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Wednesday, January 18, 2017

Playing Against Bangers

Its time to do a reset...

We learned yesterday that bangers can expose our weaknesses. So what is the first step to counter them? Sarah Ansboury and the RV Picklers has an article in which she tells us that we should learn to block the ball and reset the point.

Rarely does a day go by that a student doesn’t ask for help playing against bangers. They might say, “I don’t know what to do when someone slams the ball at me.” Or, “I need to learn to block it.” Perhaps they say, “I hate playing against bangers.”

Regardless of how they might phrase it, the need is always the same. If you want to have success, you must learn how to block the ball so that you can reset the point.

Playing Against Bangers: Resetting the Point

First it is imperative that you understand that there are three types of shots in pickleball: neutral, offensive and defensive.
  • A neutral shot isn’t intended to disarm your opponent or win the point. Rather, it is simply a high percentage shot that continues the current momentum of the point. In most points, the majority of shots are neutral shots.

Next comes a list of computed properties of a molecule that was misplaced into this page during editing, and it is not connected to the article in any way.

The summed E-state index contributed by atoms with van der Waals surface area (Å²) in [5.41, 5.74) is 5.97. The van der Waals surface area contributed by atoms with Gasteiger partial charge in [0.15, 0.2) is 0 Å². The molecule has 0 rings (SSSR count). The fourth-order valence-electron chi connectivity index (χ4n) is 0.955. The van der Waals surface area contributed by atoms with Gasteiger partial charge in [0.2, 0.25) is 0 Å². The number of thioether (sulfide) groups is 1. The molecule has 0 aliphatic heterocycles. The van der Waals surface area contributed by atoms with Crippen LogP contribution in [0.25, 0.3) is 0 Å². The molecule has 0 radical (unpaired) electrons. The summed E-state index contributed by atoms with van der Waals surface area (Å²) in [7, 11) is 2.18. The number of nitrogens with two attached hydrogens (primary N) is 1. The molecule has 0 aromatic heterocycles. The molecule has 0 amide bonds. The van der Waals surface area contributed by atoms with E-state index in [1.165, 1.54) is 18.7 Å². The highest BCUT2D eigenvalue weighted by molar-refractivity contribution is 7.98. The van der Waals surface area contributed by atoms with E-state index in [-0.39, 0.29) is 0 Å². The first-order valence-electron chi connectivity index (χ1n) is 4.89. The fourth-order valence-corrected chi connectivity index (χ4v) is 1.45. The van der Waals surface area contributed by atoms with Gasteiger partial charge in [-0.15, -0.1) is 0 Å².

• An offensive shot is intended to gain the advantage, either by catching your opponent off guard or by hitting a ball they can’t possibly return.
  • A defensive shot might occur when you are out of position and simply want to recover, or when a ball is blasted at you. In this case your goal is the keep the ball in play, and ideally to “reset the point”. Blocking a ball smashed at you is the best way to turn a defensive shot into one that brings you and your partner back to even, or neutral, with your opponent.

Playing Against Bangers:  Learn to Block

Though our first tendency may be to hit the ball back harder, this is rarely the best strategy. If you are off-balance or flinching, it is unlikely you will hit your best shot. Instead, your goal at that moment is not to “win the point” but rather to “reset the point”. To do this, you must learn to block. In this video, I review the keys to blocking.  As you watch notice these 3 keys:
  • The paddle is very still and flat;
  • Though in front of me, the paddle is fairly close to my body; and
  • I hold my position well after the ball leaves the paddle face.
Keep in mind, as you improve and play with stronger players, your need to reset the point will only increase. So blocking is something you need to continue to practice. If you have questions after watching the video, please contact me on my website. I love getting your comments and questions.

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